The Detroit Pistons own the NBA’s third-worst record at 21-56. But for six weeks, they’ve been close to average.
Since beating the Boston Celtics in the final game before the All-Star Game, the Pistons are 9-12 and have a net rating of minus-0.5 — 17th in the NBA. Of the teams during that span with negative plus-minus ratings, the Pistons have the highest. They’re a rebuilding team figuring out, game by game, what it takes to be good in the NBA. Thursday was an example of what the good version of this Pistons team looks like.
They used a 27-8 fourth-quarter run to dismantle the Philadelphia 76ers at Little Caesars Arena, 102-94. The Pistons have often struggled to put together complete performances this season, but not on Thursday. They kept pace with a Sixers team — which entered Thursday tied for the third-best record in the East — led by MVP candidate Joel Embiid and perennial All-Star James Harden, and found a way to deliver the finishing blows in the closing minutes. Detroit took its first lead of the game with a little over six minutes remaining in the fourth quarter and didn’t trail again in the final 5:41.
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Embiid finished with 37 points and 15 rebounds, and Harden added 18 points, nine rebounds and seven assists. It wasn’t enough, even though the Pistons were without Jerami Grant for the third game in a row and lost Marvin Bagley III in the third quarter with a left hip flexor strain. The Pistons are growing up, and they’re optimistic the development they’ve shown since All-Star weekend will carry over into the summer and next season.
“Win, lose or draw, the thing is we didn’t have any big lulls throughout the game,” Pistons head coach Dwane Casey said. “We met their intensity. That was good. Just the consistent production all through all four quarters.”
All four of Detroit’s first-round picks under general manager Troy Weaver delivered big performances. It started with Cade Cunningham, who has been on a tear during Detroit’s recent run of improved play. He’s averaging 22.4 points, 6.6 assists and 5.9 rebounds in the second half while shooting 47.2% overall and 29.2% from 3. His outside shooting has slumped, but his overall scoring efficiency is up. He’s playing with the pace of a star and has established himself as the Pistons’ leader.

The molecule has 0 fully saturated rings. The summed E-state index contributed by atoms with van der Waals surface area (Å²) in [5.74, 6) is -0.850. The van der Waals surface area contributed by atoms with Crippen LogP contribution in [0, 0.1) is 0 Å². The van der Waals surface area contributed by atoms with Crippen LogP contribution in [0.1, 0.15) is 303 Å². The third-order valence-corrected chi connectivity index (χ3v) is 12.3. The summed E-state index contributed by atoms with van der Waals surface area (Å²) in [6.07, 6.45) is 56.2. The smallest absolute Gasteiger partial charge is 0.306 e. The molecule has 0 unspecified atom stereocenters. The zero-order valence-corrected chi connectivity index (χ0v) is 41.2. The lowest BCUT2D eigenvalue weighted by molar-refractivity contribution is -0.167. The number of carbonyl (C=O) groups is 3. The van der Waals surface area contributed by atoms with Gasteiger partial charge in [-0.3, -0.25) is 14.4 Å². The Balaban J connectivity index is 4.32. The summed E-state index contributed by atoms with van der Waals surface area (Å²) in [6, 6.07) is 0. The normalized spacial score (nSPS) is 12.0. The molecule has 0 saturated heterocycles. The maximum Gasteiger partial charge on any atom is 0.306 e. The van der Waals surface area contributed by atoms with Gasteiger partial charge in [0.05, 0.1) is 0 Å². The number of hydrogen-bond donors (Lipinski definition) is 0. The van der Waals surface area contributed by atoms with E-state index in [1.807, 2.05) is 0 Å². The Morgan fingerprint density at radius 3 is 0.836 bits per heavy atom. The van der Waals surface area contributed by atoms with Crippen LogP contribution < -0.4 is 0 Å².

He finished Thursday with 27 points (on 60% shooting), six assists and four steals. But his impact on the game began before the opening tip.
“He’s our leader,” said Isaiah Livers, who returned from concussion protocol and hit three of four 3-point attempts. “The first thing he says when we get in the huddle before the tip ball is, ‘Don’t worry about missed shots, shots are going to fall. We gotta play defense. No matter what’s going on on the offensive end, we have to do our job on the defensive end. And we did that tonight.”
Defense was a key reason why the Pistons prevailed despite shooting 10-for-35 beyond the arc and getting outscored at the free throw line by 15. Embiid got his points, but Harden shot just 4-for-15 overall and 2-for-9 from 3. Isaiah Stewart has proven himself as a capable perimeter defender on switches, and he did an admirable job of harassing Harden.
“Early in the games, you see in the history of basketball, you have a center come up to the screen to get a switch right,” said Saddiq Bey, who scored 10 of his 20 points in the fourth quarter. “Now, it’s just developing and evolving how they want to pick a certain mismatch out. So, they try (Isaiah Stewart) at first, but analytically he’s a great iso defender. So early in the game, it’s just a natural for the big to come set a screen, but once they see him, he does a great job with moving his feet, and with physicality. So, that’s just great for us to see on the defensive end.”
Philadelphia shot 20 free throws in the first half, but just eight in the second. The Pistons adjusted at halftime, and the Sixers were unable to score enough to make up for the lack of free throws. They led by as many as eight points in the first half, but Detroit built a 13-point lead in the fourth quarter. The Pistons also forced 11 steals, which led to 17 transition points, with more steals than turnovers (nine).
“I’m very happy the way we fought,” Livers said. “First half was a tight game. They shot a lot of free throws, so that was a good sign. Come out in the second half, keep our hands up, force misses, force turnovers and we executed for sure today.”
Killian Hayes, who has improved his play over the last month, was a team-high plus-16 for the game and finished with 10 points and three steals on 5-for-8 shooting. What was impressive about Hayes’ performance wasn’t his point total, but the way he scored. He’s taking more shots in the paint and finishing a higher percentage of them compared to his rookie season, and Thursday featured several difficult finishes he probably wouldn’t have made earlier in the season.
“He’s just growing,” Casey said. “I’m so proud of him the way he continues to grow. Play with that little swag.
“His vision, the way he sees the floor, is very uncanny. He’s a great complement to Cade, and neither one of them are finished products. They’re young pups.”
Things are starting to click for the Pistons, and they have four games left before closing the season against the Sixers in Philadelphia on April 10.